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Australian Surf Brand Piping Hot Developing Textile Made From Seaweed

Australian surf brand Piping Hot Australia and the University of Technology Sydney (UTS) announced their research partnership to develop a sustainable fiber made from seaweed.

Piping Hot has commissioned the innovative biomaterial research as an investment in its mission to keep oceans clean. UTS climate scientists will be building a prototype fiber developed in response to Piping Hot’s ambition to protect oceans for future generations.

The biobased solution will sequester carbon from the ocean and reduce the environmental impact of synthetic fibers.

“It is an honor and privilege to partner with the distinguished Professor Peter Ralph and the UTS Climate Change Cluster,” Stan Wan, CEO and managing director of Piping Hot Australia, said. “As part of Piping Hot’s mission to defend the oceans, our purpose-led investment into marine biotechnology and material science is of vital importance. Together we intend to impact change though marine science and transform the industry’s reliance on fossil fuels.”

Ralph said the UTS Climate Change Cluster and Piping Hot are equally committed to a more sustainable future for the planet and the development of sustainably sourced materials is crucial to achieving that goal.

“Developing new nature-derived alternatives for the fashion and textile industries has the potential to revolutionize products and their impact on the oceans,” he added.

Piping Hot offers a full range of fashion, footwear and accessories for the family influenced by Australia’s coastal lifestyle. Focusing on transparency, circularity and recycled materials, Piping Hot products are sustainably sourced. The brand is available through selected retailers and online at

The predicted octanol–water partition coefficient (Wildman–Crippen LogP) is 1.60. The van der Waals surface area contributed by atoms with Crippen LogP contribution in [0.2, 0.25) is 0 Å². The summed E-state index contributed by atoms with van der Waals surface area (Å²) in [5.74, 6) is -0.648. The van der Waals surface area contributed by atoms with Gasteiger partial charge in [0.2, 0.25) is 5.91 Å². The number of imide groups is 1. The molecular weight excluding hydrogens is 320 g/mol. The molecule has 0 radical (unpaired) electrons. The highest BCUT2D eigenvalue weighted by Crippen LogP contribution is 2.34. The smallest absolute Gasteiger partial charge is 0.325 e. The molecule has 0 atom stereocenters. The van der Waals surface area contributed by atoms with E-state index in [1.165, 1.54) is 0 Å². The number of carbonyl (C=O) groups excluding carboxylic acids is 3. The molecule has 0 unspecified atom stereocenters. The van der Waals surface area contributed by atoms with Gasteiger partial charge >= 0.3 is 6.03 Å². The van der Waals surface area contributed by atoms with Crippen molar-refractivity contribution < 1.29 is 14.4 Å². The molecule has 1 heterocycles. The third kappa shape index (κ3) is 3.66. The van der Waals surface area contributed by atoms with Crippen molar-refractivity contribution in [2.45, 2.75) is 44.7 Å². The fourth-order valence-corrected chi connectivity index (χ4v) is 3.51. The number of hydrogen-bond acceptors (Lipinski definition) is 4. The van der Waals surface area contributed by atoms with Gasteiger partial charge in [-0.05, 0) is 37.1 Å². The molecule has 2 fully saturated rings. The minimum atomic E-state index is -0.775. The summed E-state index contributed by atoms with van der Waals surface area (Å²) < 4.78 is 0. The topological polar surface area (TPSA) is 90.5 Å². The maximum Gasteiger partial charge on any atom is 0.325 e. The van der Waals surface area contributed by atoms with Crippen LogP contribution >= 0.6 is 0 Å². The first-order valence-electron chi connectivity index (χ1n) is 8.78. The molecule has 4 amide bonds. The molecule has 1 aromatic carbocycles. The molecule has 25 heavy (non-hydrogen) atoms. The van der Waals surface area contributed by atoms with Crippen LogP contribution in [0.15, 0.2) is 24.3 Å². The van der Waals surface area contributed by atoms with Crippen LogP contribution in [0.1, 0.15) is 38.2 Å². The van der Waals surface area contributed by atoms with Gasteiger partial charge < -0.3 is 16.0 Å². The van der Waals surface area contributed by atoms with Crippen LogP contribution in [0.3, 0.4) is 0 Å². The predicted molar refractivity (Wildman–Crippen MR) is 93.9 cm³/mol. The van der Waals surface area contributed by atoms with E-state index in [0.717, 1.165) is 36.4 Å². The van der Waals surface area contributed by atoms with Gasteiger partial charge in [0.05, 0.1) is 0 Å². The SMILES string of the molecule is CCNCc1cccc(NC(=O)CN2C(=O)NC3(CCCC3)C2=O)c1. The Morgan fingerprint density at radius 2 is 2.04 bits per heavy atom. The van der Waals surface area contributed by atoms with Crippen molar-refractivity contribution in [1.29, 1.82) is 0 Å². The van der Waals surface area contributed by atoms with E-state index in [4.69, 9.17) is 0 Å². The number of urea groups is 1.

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Located in the heart of Sydney’s innovation precinct, UTS has a distinct model of learning, strong research performance and a reputation for industry and professional engagement.

Next-generation biomaterials have been gaining momentum as alternatives to traditional fibers. The Material Innovation Initiative’s “Brand Engagement with Next-Gen Materials: 2022 Landscape” report published this month details how Ugg, Gucci, Mercedes-Benz and more than 100 other companies in the fashion, automotive and home goods industries are using next-gen materials to meet shifting consumer demand, increase environmental sustainability and address growing animal welfare concerns.

In November, Sway, a biomaterials firm, raised enough cash from Valor Siren Ventures, along with Alante Capital, the Sustainable Ocean Alliance and Conservation International Ventures, to start plotting some pilot projects next year. A winner of Target’s Beyond the Bag challenge in February, Sway seeks to make compostable packaging from seaweed that “replenishes the social and ecological systems harmed by petroleum plastic.”

Pangaia has produced T-shirts made from seaweed and last year rolled out C-Fiber, a blend of eucalyptus pulp and seaweed powder it said “harnesses the harmony and natural power of both the earth and the ocean.”